Sleek, Agile, and Innovative: Unveiling the Flag Football Squads in Aberdeen and Elgin, Envisioning Olympic Glory

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Sleek, Agile, and Innovative: Unveiling the Flag Football Squads in Aberdeen and Elgin, Envisioning Olympic Glory

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Flag Football Makes its Olympic Debut in Los Angeles 2028: Aberdeen and Elgin Athletes Dare to Dream

As flag football gains momentum in the UK, earning a coveted spot in the 2028 Los Angeles Olympics, local players from Aberdeen and Elgin are setting their sights on Olympic glory.

The non-contact variant of American football is experiencing explosive growth across Scotland, with teams sprouting up in various regions. Notably, Aberdeen Oilcats’ own Gary Elliott and Fort William-native Liam Harper proudly represented Great Britain in this year’s European Championships, showcasing the talent brewing in the north and north-east.

This weekend, Aberdeen will play host to the annual Granite City Quaich tournament at Aberdeen Sports Village, welcoming 12 teams from across the UK. Coaches are optimistic that the tournament will unearth potential gold-medalists for Team GB in the upcoming 2028 Olympics in Los Angeles.

Pioneering the Flag Football Movement Leading the charge in popularizing flag football in Scotland is Forres-native Matthew Berry, affectionately known as Bez, who champions the sport through his podcast, ‘The Way We HNC It.’ Bez, an Aberdeen Oilcats player, entered the scene in 2016 and swiftly competed against the Swedish national team. His journey also took him to the Netherlands and culminated in a triumphant tournament victory in Moscow.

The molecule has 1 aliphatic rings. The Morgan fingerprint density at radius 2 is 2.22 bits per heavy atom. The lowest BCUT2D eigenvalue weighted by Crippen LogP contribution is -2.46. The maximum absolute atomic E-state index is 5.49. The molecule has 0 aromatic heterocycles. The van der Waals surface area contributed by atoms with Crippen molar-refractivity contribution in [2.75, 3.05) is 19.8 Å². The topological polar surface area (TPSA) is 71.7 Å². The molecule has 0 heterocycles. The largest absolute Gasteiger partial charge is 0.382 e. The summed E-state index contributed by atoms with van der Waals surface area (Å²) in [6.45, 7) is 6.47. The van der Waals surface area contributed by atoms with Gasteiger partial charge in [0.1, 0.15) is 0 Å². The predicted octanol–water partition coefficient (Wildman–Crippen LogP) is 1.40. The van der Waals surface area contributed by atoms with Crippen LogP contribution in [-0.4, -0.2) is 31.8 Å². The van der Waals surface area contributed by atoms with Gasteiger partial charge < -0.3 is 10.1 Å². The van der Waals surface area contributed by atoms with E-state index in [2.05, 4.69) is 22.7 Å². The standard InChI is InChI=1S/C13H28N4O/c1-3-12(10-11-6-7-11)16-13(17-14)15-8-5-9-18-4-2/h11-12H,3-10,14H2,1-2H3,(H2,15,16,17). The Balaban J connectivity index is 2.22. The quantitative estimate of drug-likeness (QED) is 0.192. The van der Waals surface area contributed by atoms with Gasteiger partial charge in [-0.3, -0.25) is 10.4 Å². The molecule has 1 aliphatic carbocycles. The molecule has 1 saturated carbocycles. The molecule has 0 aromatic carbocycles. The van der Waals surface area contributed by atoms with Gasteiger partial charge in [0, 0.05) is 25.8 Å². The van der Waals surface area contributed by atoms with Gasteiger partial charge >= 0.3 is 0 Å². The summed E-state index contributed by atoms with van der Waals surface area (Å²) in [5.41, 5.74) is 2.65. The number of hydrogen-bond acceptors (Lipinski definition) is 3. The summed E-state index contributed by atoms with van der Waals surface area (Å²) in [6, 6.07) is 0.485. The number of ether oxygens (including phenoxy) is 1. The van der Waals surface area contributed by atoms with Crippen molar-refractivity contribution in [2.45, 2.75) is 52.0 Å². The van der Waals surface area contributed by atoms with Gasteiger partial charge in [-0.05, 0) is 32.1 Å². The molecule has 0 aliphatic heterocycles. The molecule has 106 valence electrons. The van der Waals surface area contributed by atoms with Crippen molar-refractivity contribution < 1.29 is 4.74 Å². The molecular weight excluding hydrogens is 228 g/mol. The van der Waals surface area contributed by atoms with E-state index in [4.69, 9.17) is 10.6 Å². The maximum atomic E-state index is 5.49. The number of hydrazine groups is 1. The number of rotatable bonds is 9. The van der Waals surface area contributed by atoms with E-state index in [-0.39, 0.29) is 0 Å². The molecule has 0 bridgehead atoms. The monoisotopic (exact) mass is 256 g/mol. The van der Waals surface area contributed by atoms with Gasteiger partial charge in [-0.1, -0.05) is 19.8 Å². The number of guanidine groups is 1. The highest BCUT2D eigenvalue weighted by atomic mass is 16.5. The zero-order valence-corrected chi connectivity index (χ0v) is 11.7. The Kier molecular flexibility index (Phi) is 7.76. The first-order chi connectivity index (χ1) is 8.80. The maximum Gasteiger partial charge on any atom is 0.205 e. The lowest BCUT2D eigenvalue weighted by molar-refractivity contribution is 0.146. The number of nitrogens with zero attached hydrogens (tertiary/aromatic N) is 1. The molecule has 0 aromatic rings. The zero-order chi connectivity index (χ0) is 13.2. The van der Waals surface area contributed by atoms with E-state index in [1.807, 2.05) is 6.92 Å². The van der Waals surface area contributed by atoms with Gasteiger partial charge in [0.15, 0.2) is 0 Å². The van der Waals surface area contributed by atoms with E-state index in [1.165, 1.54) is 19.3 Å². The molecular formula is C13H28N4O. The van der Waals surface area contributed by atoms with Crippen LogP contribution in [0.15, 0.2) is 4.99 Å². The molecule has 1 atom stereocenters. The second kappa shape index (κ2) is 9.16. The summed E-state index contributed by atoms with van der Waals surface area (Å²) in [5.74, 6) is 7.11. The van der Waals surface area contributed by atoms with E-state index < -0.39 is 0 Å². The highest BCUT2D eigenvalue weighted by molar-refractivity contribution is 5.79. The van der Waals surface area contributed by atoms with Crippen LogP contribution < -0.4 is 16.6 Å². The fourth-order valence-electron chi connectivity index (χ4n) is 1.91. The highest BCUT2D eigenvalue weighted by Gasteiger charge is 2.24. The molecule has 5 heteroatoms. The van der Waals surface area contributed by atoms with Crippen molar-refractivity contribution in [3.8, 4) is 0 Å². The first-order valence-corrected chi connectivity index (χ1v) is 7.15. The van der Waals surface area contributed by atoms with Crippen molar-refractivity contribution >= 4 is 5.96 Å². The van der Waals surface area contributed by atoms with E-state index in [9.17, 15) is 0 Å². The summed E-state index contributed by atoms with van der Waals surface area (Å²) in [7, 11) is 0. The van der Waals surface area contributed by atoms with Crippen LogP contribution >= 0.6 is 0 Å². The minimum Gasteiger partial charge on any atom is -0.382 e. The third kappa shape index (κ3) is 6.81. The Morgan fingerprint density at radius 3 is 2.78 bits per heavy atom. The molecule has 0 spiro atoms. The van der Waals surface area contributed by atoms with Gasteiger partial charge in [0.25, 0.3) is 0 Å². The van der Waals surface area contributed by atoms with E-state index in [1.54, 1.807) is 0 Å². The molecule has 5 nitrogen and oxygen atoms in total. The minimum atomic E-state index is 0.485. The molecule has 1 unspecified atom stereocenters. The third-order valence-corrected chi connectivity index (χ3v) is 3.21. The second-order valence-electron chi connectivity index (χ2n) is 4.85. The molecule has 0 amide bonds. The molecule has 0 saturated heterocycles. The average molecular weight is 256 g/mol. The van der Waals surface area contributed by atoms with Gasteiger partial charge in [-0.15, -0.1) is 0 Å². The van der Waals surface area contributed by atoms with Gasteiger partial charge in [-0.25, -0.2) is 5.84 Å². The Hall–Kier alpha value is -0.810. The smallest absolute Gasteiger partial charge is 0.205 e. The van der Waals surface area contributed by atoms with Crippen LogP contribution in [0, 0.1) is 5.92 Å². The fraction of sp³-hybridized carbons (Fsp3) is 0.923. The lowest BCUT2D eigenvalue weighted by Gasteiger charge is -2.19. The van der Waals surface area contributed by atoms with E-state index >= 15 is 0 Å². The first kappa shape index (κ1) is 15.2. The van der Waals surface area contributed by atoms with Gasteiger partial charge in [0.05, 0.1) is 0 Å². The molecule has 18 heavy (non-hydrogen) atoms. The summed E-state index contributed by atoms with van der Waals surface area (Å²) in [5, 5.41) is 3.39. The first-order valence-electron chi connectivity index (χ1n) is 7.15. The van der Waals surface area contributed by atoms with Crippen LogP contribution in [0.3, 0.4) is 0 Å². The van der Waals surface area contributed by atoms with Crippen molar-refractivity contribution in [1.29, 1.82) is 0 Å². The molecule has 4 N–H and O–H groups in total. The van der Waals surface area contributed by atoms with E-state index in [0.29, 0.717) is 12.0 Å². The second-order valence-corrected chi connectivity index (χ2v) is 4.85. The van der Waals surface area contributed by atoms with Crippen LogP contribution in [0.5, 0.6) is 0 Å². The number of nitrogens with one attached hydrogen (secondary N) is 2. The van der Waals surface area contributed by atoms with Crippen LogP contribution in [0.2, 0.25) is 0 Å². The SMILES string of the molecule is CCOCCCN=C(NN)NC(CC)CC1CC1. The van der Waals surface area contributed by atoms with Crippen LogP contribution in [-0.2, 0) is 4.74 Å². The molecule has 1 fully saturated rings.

Credit by Photo:www.pressandjournal.com

Matthew Berry, a prominent player for the Aberdeen Oilcats and host of a flag football podcast, envisions a transformative impact on the sport with its inclusion in the Olympics. While stars like Aberdeen-raised David Ojabo of the Baltimore Ravens and Inverness-native Jamie Gillian of the New York Giants have solidified the north’s connection to the NFL, the grassroots of the sport lie in Stewart Park, Aberdeen, and Cooper Park, Elgin.

Berry’s aspiration is to bring flag football closer to children, emphasizing its benefits in physical education—enhancing agility, balance, and coordination. He anticipates that Olympic recognition will revolutionize aspects such as broadcasting and management, drawing parallels with how the inclusion of rock climbing transformed the sport.

Berry foresees a surge in participation over the next five years leading up to the Olympics, providing young enthusiasts aged 18 to 21 an opportunity to excel and potentially compete in Los Angeles. The recent victory of the Great Britain women’s team in the European championships highlights the sport’s existing success and appeal.

Flag football, characterized by non-contact play and the removal of flags from a belt to tackle opponents, is played in 5-on-5 matchups with 20-minute halves on a 70 x 25 yard field. Players can score touchdowns by either throwing or running the ball.

Dave Ronald, the head coach of Moray Distillers, began coaching the sport in 2002, initially recruiting players from Lossiemouth High School. In the past two decades, NFL promotion has propelled flag football to a global audience.

The Moray Distillers, founded just four years ago in Elgin, started as a group of friends using the sport to support each other’s mental health. Within two years of joining British leagues, the team earned promotion to the elite level of Scottish play. With both men and women competing on the same field, Ronald believes that the game is highly accessible for aspiring young athletes.

He underscores that flag football is a dynamic blend of speed, physicality, creativity, and technical skill, requiring not only physical prowess but also strategic thinking.

Credit by Photo:www.pressandjournal.com

The Moray Distillers hold the distinction of being the northernmost American football team in the UK. Image: Jason Hedges/DC Thomson

Flag football stands out as one of the most inclusive sports, regardless of gender, age, or physique.

The Olympic inclusion promises to draw a wider audience and foster even greater growth in the sport.

Reference

www.pressandjournal.com

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